Murchison Falls National Park, Uganda
Murchison Falls National Park is located in northwestern Uganda, extending inland from the shores of Lake Albert around the Victoria Nile. It is named after Murchison Falls (now Cabarega), which in turn is named after the president of the Royal Geographical Society. The park is known for its wildlife, which has partially recovered from the massacre of poachers and “shooting practice” of troops under the rule of Idi Amin. Murchison Falls is the largest national park in Uganda, and together with neighboring 748 sq. km of Bugungu Reserve and 720 sq. km of the Karuma Reserve, the park forms the protected area of Murchison Falls.
In northwestern Uganda, the fast flow of the Nile River is rudely interrupted by a narrow gorge that forces this mighty river to burst through a gap only 7m wide. With furious force, water bursts into the so-called “boiling cauldron” (which received such a name is quite deserved). Then, in the midst of its rage, the river squeezes through another small gap to a 36.5 m cascade in a thunderous foaming rush.
Murchison Falls, impressive more for its power than size, is an incredible sight. However, there are many other objects of interest in the park. The park has a wide variety of habitats, both coastal and grassy plains and forested savannahs. Altitudes vary from 500 to 1292 meters.
Also in the park, next to the Masindi-Gulu Highway, is the Karuma Falls with the 600 kW Karuma Power Plant, Uganda’s largest hydroelectric power plant, currently under construction. It is expected to be operational by 2018.
Nowadays, the focus of everyone visiting the park has become rafting down the creek to watch the falls and coastal wildlife. This tour takes place at 9:00 and 14:00 every day and takes 3 hours. Another boat trip goes downstream from Paraa to the delta where the river flows into Lake Albert. This 4-5 hour adventure gives you the opportunity to observe the shoebill and other different species of birds and animals.
The Nile below Murchison Falls is of great interest to anglers due to the chance to catch the huge Nile perch (the record is 108 kg) and tigerfish. But catching them is not easy. At the Karuma drops, the river develops tremendous speed, nearby rocks tremble from its jumps from low drops, and this place is considered the most powerful natural flow of water on Earth. Fish that live in the most turbulent areas and can withstand all this power of the river will not let themselves be caught so easily. Fishing is prohibited in specially protected areas, therefore the number of places is limited, and it is highly recommended to book such events in advance. By booking in advance, several boats can be rented for sport fishing. Take your personal fishing equipment with you.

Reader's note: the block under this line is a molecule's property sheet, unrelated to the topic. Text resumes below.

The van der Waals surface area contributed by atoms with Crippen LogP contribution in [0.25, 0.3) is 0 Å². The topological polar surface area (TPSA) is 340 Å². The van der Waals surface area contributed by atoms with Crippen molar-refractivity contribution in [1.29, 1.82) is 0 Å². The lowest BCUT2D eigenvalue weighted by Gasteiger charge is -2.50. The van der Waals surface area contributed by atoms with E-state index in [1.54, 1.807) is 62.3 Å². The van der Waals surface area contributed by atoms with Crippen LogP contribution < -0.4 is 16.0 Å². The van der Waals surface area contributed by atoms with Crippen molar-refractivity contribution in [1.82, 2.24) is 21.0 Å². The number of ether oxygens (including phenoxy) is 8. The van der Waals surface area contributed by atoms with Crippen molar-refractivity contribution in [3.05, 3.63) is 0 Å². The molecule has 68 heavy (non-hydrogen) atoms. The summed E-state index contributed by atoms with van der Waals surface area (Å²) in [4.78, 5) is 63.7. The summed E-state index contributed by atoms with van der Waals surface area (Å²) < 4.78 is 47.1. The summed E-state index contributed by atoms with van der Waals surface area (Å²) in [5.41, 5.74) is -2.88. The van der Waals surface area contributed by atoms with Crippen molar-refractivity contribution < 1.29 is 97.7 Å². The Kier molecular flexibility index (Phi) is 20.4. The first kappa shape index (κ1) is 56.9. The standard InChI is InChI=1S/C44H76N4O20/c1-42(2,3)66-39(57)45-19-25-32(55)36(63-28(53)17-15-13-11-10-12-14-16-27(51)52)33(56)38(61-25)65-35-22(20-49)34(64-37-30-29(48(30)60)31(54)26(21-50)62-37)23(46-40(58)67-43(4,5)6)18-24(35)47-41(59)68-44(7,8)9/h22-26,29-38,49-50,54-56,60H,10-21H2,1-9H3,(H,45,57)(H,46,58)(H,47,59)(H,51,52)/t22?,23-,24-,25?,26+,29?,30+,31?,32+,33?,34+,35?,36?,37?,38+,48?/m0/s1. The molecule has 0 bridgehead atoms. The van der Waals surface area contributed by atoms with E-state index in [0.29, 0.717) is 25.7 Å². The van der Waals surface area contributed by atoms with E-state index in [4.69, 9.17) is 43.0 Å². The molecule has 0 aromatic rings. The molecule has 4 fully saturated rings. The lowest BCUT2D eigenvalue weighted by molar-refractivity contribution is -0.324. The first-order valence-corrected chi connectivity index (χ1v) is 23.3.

ANIMALS AND BIRDS
During Idi Amin’s despotic 15-year rule in the 1970s, Uganda’s wilderness was nearly destroyed by wayward soldiers who used the animals as targets for shooting. Now, more than 30 years later, in times of peace, Uganda is once again teeming with wildlife, with national parks so beautiful and wild that they are a must-visit.
The park is home to large wild African animals, including elephants, African buffaloes, lions, leopards, hippos, giraffes, crocodiles, antelopes, Ugandan kobs, kongoni (cow antelope), oribi and others. Thus, there are four members of the Big Five in the park. Buffaloes, elephants, lions and leopards are best observed from the northern part (above the Nile). Due to over-hunting and poaching, the rhinoceros died out by 1983, but reappeared in Uganda in 2005 with great help from the Uganda Rhino Foundation. White rhinos are now breeding again in the 7,000 ha Ziva Rhino Sanctuary, which is located 70 km south of the park. The main task of the reserve is to reappear small herds of rhinos (about five at a time), but at the same time the core of the breeding herd is preserved in the reserve.
The River Nile calms down after entering a much calmer stream, and the best way to experience the abundance of wildlife and birds on its banks is by river boat from Paara Lodge. The river is teeming with impossibly large Nile crocodiles sunbathing on the rocks, showing off their 4.5m bodies. Thousands of pink-eared hippos live in the same reservoir, they are serious about protecting their territories, therefore they sometimes have a rather strict appearance.
Buffaloes carelessly make their way through the locally abundant floating hyacinths that fringe the shores, while huge herds of elephants, numbering more than 100 individuals, cool off in shallow coves and silently graze among lush grasses. The park is also home to giraffes, oribi, kongoni (cow antelopes), waterbucks and Ugandan kobs.
While rafting, your senses are bombarded with such a variety of sights, sounds and smells that it’s hard to know where to look. It is a paradise for bird watchers and is especially good for spotting the odd looking and very rare shoebill. It stands alone, more than 1 m in height, with a head like a wobbly wooden mallet and a timid pout. His height is almost the same as that of a gigantic heron, which looks very elegant in comparison.
Dry season: The period from June to September is the driest time when most animals stay near the water, but be prepared for afternoon showers at any moment. The hot dry season is from January to February and is a good time to visit. Average dry season temperatures are 25°C.
Rainy Season: From October to December and from March to May it can rain at any time, many roads become impassable during these periods.
The national park covers an area of 3480 sq. km.
The flow of the Nile is regulated by a dam, so the water levels remain more or less constant throughout the year.
The park can be reached via a paved road from the capital of Uganda, Kampala. This journey takes about 6 hours.
The park is located in a malaria zone.